Marchers campaign against the UK's decision to leave the EU. Photo: AFP
Harry Shindler, who lives in Italy, and 12 other British expats questioned the legality of the Brexit referendum in 2016 because they and more than a million Britons living in the EU did not get to have their say due to the 15-year rule on voting rights for expats.
That controversial rule bars any British citizen from voting in UK elections or referendums if they have been living out of the country for more than 15 years. The UK's Conservative government has long promised to abolish the 15-year rule but failed to do so.
The French lawyers representing the Brits said that due to this fact, the European Union should not have accepted the UK’s intention to withdraw and start negotiations for leaving the bloc.
British citizens in several EU states who had been living outside the UK for more than 15 years were not allowed to vote in the referendum. The French lawyers argued that this meant the Brits were seriously affected by a vote in which they had no say.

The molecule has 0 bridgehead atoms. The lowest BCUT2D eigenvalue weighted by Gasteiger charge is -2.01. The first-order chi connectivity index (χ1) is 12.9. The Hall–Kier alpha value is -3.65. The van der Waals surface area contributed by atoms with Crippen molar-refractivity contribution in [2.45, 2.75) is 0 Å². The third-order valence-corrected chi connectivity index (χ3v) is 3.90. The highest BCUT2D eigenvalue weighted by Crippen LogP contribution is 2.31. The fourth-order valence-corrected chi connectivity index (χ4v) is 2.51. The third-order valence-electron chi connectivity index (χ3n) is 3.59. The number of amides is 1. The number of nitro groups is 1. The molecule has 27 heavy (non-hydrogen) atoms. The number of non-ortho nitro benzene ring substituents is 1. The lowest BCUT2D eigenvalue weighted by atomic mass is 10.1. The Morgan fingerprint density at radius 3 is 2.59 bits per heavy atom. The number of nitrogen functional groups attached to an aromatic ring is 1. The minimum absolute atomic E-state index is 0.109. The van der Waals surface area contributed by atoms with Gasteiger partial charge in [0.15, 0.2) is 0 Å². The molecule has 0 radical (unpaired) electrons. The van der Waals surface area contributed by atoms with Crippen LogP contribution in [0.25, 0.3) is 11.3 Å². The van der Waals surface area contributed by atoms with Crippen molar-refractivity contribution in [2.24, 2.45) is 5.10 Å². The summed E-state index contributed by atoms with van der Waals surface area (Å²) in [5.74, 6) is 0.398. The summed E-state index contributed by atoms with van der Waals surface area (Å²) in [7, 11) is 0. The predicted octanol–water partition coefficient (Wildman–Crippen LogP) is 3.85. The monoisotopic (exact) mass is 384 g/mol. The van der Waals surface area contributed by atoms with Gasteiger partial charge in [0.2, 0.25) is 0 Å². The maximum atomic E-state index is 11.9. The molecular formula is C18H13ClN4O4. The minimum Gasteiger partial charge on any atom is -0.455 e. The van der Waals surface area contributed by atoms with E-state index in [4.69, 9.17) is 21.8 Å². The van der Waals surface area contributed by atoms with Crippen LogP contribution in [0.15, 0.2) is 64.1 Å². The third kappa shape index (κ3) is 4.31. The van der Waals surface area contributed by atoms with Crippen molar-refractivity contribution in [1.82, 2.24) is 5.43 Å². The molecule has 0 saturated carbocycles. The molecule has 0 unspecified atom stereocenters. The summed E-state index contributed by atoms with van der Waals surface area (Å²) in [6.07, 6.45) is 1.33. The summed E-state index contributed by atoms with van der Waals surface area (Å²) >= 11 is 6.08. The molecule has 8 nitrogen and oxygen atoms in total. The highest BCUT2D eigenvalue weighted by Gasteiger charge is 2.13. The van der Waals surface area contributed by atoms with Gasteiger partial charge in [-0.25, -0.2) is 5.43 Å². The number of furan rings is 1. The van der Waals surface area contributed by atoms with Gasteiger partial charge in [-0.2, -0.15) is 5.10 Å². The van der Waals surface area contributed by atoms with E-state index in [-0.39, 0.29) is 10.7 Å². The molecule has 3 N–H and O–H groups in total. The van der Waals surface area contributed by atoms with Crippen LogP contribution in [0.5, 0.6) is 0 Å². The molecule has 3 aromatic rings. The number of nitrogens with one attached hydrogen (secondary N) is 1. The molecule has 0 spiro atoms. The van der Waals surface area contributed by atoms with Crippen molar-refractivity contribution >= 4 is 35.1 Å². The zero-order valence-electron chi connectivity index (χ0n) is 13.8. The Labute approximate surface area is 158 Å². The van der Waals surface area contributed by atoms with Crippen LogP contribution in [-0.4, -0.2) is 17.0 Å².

However, the Council of the European Union opposed the application, arguing that the EU’s decision to open negotiations had not affected the applicants’ legal situation… so far.
The European Court of Justice (ECJ) in Luxembourg ruled that the case was “inadmissible, because there are no expatriates who are personally affected [by the negotiations for the UK's withdrawal from the EU] for now”.
It went on to say that the “decision to open negotiations for an agreement with the UK … does not directly affect the legal situation of the applicants”.
The court said that “it is therefore only at the end of the Article 50 procedure that the rights of the applicants are liable to be affected”.